By Theresa Sommers
From July 27-29, 2015 I was lucky enough to attend a workshop entitled “Migration, Urbanization, and Health in Southern Africa: Interdisciplinary Conversations,” hosted by the African Centre for Migration and Society at the University of the Witwatersrand in Johannesburg, South Africa. This three day, interdisciplinary workshop and meeting brought together researchers – including graduate students – from across the Southern African region and beyond to discuss the intersecting issues of health, migration, and urbanization in the region. My fellow participants brought a breadth of expertise in differing fields of study to bear on these intersecting issues, including psychology, geography, sociology, anthropology, and public health. As a doctoral candidate in global governance and human security, and as one who has done previous work on migration and health in South Africa, I felt right at home in this interdisciplinary approach to understanding how the complex phenomena of migration, urbanization, and health interact with each other in South Africa and throughout the region.
Among the many topics presented were talks on urbanization and health, primary health care, securitization, discrimination against migrant pregnant women, and migration and health in Botswana. For my own presentation, I talked about some of the previous work I have done in Johannesburg with civil society on how migrants access – or do not access – public health care services in the city. Each of the presentations provided unique insights and perspectives on the themes of the workshop, which provided a useful platform for us to retool and expand our thinking on how migration, urbanization, and health interact in these Southern African settings. It was also was striking how many of these seemingly dissimilar research projects brought forth some similar ideas and themes. Many of our discussions focused on questions such as how to define a migrant and how to define health – questions that may, on the surface, appear simple and straightforward but in reality can be quite complex and highlight a potential difficulty in working across disciplines where definitions very often may differ.
In my own work, I have thought a lot about how to bridge these interdisciplinary divides – but have yet to find a clear cut answer. As someone with a professional and academic background in public health, who is trying to engage with broader issues of migration, public policy, governance, and marginalization, it is sometimes difficult to decide on methodology, conceptual and theoretical frameworks, and positioning in the literature. In my contribution to this conference and discussion, I looked to the concept of human security, applying this framework to the (in)accessibility of health care services to migrants in Johannesburg. The idea behind human security, first developed in a 1994 UNDP Human Development Report, is to bring the referent of security to the individual, rather than the State, and includes focus on the things that affect an individual’s every day life – access to food, a good job, and personal, community, and political security. In addition, the authors of the 1994 report identified health security as one of the components to overall human security. And while there is much being written on health security, there is – somewhat surprisingly – very little empirical work in the literature examining health as a component of human security or the intersections between health and human security more broadly.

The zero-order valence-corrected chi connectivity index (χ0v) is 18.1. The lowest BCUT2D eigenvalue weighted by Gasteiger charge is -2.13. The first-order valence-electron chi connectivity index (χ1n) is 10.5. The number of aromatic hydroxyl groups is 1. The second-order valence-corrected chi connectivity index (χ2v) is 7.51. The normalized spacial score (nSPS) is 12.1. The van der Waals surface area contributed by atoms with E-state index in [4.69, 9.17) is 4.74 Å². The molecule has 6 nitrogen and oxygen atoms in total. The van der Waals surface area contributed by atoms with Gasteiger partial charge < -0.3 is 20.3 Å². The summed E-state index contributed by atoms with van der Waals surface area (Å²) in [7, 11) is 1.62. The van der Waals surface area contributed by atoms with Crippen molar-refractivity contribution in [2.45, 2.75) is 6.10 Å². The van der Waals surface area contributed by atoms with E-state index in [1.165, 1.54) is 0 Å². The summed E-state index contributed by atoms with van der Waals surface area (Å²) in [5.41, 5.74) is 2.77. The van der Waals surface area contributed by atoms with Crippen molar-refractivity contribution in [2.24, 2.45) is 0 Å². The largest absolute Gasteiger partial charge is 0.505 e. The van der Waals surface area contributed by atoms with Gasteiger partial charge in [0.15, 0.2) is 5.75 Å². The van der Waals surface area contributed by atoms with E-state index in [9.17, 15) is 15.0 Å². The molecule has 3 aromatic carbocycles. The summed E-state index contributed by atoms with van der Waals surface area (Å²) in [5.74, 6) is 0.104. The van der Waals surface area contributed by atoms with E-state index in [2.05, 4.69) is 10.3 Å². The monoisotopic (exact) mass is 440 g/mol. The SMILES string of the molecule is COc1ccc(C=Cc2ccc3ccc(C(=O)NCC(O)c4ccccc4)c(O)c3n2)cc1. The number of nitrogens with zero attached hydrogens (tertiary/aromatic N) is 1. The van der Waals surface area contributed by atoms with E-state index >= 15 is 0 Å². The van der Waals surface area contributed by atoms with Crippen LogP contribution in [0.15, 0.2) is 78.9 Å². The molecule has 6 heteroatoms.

Interestingly, I find that some of the concepts within the human security framework align closely with the social determinants of health framework, originally developed by a group of experts commissioned by WHO and released in 2008. Put simply, the social determinants of health look beyond health care services and the health sector to try to understand how an individual’s social, economic, and political position can affect their health. Income, education, gender, social class, and the political and socioeconomic context in which one lives are all significant contributors to health and well being. What both human security and the social determinants of health helps us to realize is that in order to develop a comprehensive understanding of health and wellbeing, we need to look beyond simply health care services and the health sector.
All of this brings up back to two of the questions that emerged from the conference and were posed earlier: how to define a migrant and how to define health? While these frameworks alone are not able to answer these questions, they do seem to provide tools for understanding the complexities of migration, health, and the interaction between the two. Migration is not a homogenous endeavor, nor are experiences and understandings of health. Both are greatly influenced by the social, economic, and political contexts in which they occur. An interdisciplinary approach allows us to critically engage with this complexity, and is the type of work that will continue with the newly formed regional network on migration, urbanization, and health in Southern Africa.